Treehouse designer Kate Morel explains the process behind the commission and build of a bespoke treehouse.
Well, where did that year go, and ‘hello’, I must say it’s great to be back writing for Open Air Business once again! In this article we’re going to go through the bespoke treehouse process which is a little tricky to be fair as every project presents its own challenges and requirements. Some of the steps I cover can run concurrently and one or two can happen in a different order. Unfortunately, I can’t cover every eventuality here so, as always, do feel free to get in touch if you need clarification on any points.
In essence, there are two routes one can take when creating a treehouse development. One is to find an experienced designer or architect to create the treehouse design itself, and then find a construction contractor to build it (some architects might be able to recommend an experienced construction company, too). Another route would be to approach a company that specialises in the design and build of treehouses; this keeps the whole process under one roof, and for me at least, allows for direct and continued communication between design and construction. I’m finding this to be preferable as it controls architectural design which is especially important at the moment due to unpredictable build costs.
If you don’t have the time, resources or experience to deal with or manage such a project, a design and build company might be the best route. After all, these are, in essence, timber frame houses, a few meters up in the air, amidst mature trees in off-grid, inaccessible and ecologically protected locations.
At this stage, either way, we’re all fact finding to establish if there’s a good fit between what you, the client, wants, and what we, the supplier can deliver. There are two things I would check during our initial discussion – firstly, the location of the build so we can evaluate planning viability, and secondly the proposed project budget. It’s worth bearing in mind that some design and build companies have a minimum build value to which they can work, and it’s often underestimated how much treehouse developments cost and what’s involved, so the budget is something we need to establish straight away.
I’d also want to know what your overall goals are for the project and the business – does it need to replace a salary or two, diversify your accommodation mix, attract new customers, increase your business profile, fulfil a specific need such as a wedding suite, or generate X amount of additional revenue for your core business? I’d also want to know if you have any design ideas, because at this stage I’m already thinking ahead about the story, the guest experience, and how we could craft something that works for your business model as well as being unique in the marketplace.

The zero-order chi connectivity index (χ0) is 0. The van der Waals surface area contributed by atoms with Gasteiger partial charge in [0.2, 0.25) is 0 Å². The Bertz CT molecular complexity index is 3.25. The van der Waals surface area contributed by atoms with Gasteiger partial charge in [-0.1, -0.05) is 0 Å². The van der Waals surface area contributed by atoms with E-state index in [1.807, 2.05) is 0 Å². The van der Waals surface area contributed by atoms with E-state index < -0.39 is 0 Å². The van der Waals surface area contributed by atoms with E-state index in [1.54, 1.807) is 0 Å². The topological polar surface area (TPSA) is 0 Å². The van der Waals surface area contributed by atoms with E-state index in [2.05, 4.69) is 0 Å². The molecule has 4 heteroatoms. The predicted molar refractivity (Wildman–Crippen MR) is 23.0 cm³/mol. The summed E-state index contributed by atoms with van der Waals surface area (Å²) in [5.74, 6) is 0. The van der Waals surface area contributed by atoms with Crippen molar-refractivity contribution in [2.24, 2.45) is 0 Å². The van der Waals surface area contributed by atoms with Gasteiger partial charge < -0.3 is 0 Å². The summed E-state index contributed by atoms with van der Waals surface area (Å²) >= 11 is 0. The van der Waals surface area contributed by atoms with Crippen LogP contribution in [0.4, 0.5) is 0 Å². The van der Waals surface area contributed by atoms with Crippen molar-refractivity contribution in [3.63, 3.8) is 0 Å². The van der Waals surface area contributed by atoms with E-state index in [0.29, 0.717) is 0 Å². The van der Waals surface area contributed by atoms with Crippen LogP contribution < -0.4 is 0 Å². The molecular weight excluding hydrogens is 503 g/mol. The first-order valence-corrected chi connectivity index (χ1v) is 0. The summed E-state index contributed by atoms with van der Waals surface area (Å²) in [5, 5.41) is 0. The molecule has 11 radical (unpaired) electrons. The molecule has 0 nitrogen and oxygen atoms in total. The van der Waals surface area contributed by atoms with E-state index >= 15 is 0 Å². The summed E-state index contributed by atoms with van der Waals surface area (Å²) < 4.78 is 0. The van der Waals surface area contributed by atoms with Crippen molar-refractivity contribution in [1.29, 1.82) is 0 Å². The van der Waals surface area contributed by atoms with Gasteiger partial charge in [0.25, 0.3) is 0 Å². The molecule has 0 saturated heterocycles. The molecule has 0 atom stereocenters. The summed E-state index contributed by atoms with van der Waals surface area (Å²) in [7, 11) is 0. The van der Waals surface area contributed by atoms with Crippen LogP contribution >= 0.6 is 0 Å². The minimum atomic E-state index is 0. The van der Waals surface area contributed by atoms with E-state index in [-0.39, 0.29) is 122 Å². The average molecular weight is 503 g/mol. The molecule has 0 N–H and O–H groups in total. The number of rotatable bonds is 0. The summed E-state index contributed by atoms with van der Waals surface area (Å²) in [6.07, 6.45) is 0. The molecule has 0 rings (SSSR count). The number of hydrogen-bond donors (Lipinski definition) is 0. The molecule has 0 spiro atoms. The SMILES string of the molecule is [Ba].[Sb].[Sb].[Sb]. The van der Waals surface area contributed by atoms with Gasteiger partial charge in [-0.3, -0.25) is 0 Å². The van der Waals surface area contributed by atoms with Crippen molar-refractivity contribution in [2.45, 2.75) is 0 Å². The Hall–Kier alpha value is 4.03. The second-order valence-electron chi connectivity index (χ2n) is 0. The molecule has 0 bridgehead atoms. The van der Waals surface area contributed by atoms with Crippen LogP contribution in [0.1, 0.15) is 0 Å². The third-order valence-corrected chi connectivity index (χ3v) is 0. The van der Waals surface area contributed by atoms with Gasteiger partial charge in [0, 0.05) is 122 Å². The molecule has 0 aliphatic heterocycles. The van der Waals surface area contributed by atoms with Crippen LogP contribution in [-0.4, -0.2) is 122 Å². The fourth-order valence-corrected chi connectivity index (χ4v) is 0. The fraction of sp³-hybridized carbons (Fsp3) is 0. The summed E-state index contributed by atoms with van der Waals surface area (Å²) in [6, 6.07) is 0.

On the other hand, as the client you will want to know:
• What the design/build fees are and an outline of the process/schedule
• What can realistically be produced for your budget
• Return – what treehouse rental experience does your designer have because it’s this knowledge that will add revenue value to the development
• Does the builder use experienced treehouse joiners? These builds can pose their own specific challenges and not every construction company is aware, or capable, of dealing with them
• Finally, if you have a particular design requirement, does the designer empathise with it? Creative people have their own style and you want your designer to naturally tune in to your ideas, vision or brand identity.
I don’t call treehouses ‘divas’ for nothing! Yes, they’re beautiful and can certainly ‘perform’ well, but the process can be demanding and unpredictable. Commercial treehouses have their own unique set of requirements, so if you want a top performing business it pays to work with experienced people.
Moving on, let’s assume that planning and budget look viable, the next step is a site visit from the designer/supplier to talk through the project concept in more detail and check out the potential build location for practicalities, as well as that all-important guest experience. I’d be looking at access and potential issues and cost implications, we’d also look at guest parking and footpaths as well as aesthetics – it’s not just about designing a stunning treehouse, the development has to function as a whole. We’d also talk about set up costs, utility quotes, and respective responsibilities because you might have in-house resources, such as groundwork capabilities, which would make financial sense for you to use.
Your supplier will then provide you with a schedule of how they would approach the project, costs and timeline in a written proposal, which could include the following:
• The services they will provide for you
• The responsibilities you might have agreed to take on eg. maybe you’ll be digging the utility trenches
• The process that their services will take
• The respective costs
• Third party services and indicative fees
• Payment terms/T&Cs.
This will inform you of the process that that company will take, what or who else might be involved, and what their fees will be. It’s worth noting however, that long term build costs are difficult to predict right now as they are increasing all the time.